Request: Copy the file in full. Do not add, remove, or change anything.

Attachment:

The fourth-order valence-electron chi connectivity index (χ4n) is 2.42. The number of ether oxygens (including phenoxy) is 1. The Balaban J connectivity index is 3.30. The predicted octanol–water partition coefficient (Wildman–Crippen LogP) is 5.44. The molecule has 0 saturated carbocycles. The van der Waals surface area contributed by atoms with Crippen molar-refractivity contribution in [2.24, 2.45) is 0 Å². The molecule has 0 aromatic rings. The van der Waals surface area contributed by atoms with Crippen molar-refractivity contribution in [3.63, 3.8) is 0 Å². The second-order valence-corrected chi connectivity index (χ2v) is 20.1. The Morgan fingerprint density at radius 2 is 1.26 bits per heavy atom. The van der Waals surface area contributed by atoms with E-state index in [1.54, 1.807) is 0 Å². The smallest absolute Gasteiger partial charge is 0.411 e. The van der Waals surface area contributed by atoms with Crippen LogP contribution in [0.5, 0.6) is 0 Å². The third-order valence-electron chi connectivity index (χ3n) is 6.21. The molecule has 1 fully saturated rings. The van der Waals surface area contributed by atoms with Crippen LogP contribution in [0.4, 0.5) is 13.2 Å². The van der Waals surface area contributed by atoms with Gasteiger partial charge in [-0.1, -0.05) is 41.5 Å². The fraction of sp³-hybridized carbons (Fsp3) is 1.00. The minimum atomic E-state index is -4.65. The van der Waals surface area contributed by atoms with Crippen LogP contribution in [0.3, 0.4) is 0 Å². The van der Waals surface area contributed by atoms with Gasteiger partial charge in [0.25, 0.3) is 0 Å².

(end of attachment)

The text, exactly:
The fourth-order valence-electron chi connectivity index (χ4n) is 2.42. The number of ether oxygens (including phenoxy) is 1. The Balaban J connectivity index is 3.30. The predicted octanol–water partition coefficient (Wildman–Crippen LogP) is 5.44. The molecule has 0 saturated carbocycles. The van der Waals surface area contributed by atoms with Crippen molar-refractivity contribution in [2.24, 2.45) is 0 Å². The molecule has 0 aromatic rings. The van der Waals surface area contributed by atoms with Crippen molar-refractivity contribution in [3.63, 3.8) is 0 Å². The second-order valence-corrected chi connectivity index (χ2v) is 20.1. The Morgan fingerprint density at radius 2 is 1.26 bits per heavy atom. The van der Waals surface area contributed by atoms with E-state index in [1.54, 1.807) is 0 Å². The smallest absolute Gasteiger partial charge is 0.411 e. The van der Waals surface area contributed by atoms with Crippen LogP contribution in [0.5, 0.6) is 0 Å². The third-order valence-electron chi connectivity index (χ3n) is 6.21. The molecule has 1 fully saturated rings. The van der Waals surface area contributed by atoms with Crippen LogP contribution in [0.4, 0.5) is 13.2 Å². The van der Waals surface area contributed by atoms with Gasteiger partial charge in [-0.1, -0.05) is 41.5 Å². The fraction of sp³-hybridized carbons (Fsp3) is 1.00. The minimum atomic E-state index is -4.65. The van der Waals surface area contributed by atoms with Crippen LogP contribution in [0.3, 0.4) is 0 Å². The van der Waals surface area contributed by atoms with Gasteiger partial charge in [0.25, 0.3) is 0 Å².